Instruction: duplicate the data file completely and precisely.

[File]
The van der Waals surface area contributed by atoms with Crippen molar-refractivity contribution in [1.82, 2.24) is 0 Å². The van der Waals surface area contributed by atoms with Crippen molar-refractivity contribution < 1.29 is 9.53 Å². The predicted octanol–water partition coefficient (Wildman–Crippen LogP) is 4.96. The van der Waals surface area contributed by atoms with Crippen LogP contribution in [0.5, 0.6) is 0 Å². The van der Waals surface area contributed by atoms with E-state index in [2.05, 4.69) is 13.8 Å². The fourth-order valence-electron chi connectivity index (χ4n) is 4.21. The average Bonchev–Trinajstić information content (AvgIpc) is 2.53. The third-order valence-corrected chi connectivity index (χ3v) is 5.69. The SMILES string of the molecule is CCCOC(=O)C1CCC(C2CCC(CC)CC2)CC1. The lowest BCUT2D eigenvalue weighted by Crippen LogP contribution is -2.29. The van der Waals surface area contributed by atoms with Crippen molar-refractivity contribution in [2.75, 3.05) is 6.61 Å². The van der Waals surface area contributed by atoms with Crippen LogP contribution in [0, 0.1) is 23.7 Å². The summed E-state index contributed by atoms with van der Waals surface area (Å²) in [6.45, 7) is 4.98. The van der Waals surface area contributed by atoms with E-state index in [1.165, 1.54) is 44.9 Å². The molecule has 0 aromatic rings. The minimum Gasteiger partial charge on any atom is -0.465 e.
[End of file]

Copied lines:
The van der Waals surface area contributed by atoms with Crippen molar-refractivity contribution in [1.82, 2.24) is 0 Å². The van der Waals surface area contributed by atoms with Crippen molar-refractivity contribution < 1.29 is 9.53 Å². The predicted octanol–water partition coefficient (Wildman–Crippen LogP) is 4.96. The van der Waals surface area contributed by atoms with Crippen LogP contribution in [0.5, 0.6) is 0 Å². The van der Waals surface area contributed by atoms with E-state index in [2.05, 4.69) is 13.8 Å². The fourth-order valence-electron chi connectivity index (χ4n) is 4.21. The average Bonchev–Trinajstić information content (AvgIpc) is 2.53. The third-order valence-corrected chi connectivity index (χ3v) is 5.69. The SMILES string of the molecule is CCCOC(=O)C1CCC(C2CCC(CC)CC2)CC1. The lowest BCUT2D eigenvalue weighted by Crippen LogP contribution is -2.29. The van der Waals surface area contributed by atoms with Crippen molar-refractivity contribution in [2.75, 3.05) is 6.61 Å². The van der Waals surface area contributed by atoms with Crippen LogP contribution in [0, 0.1) is 23.7 Å². The summed E-state index contributed by atoms with van der Waals surface area (Å²) in [6.45, 7) is 4.98. The van der Waals surface area contributed by atoms with E-state index in [1.165, 1.54) is 44.9 Å². The molecule has 0 aromatic rings. The minimum Gasteiger partial charge on any atom is -0.465 e.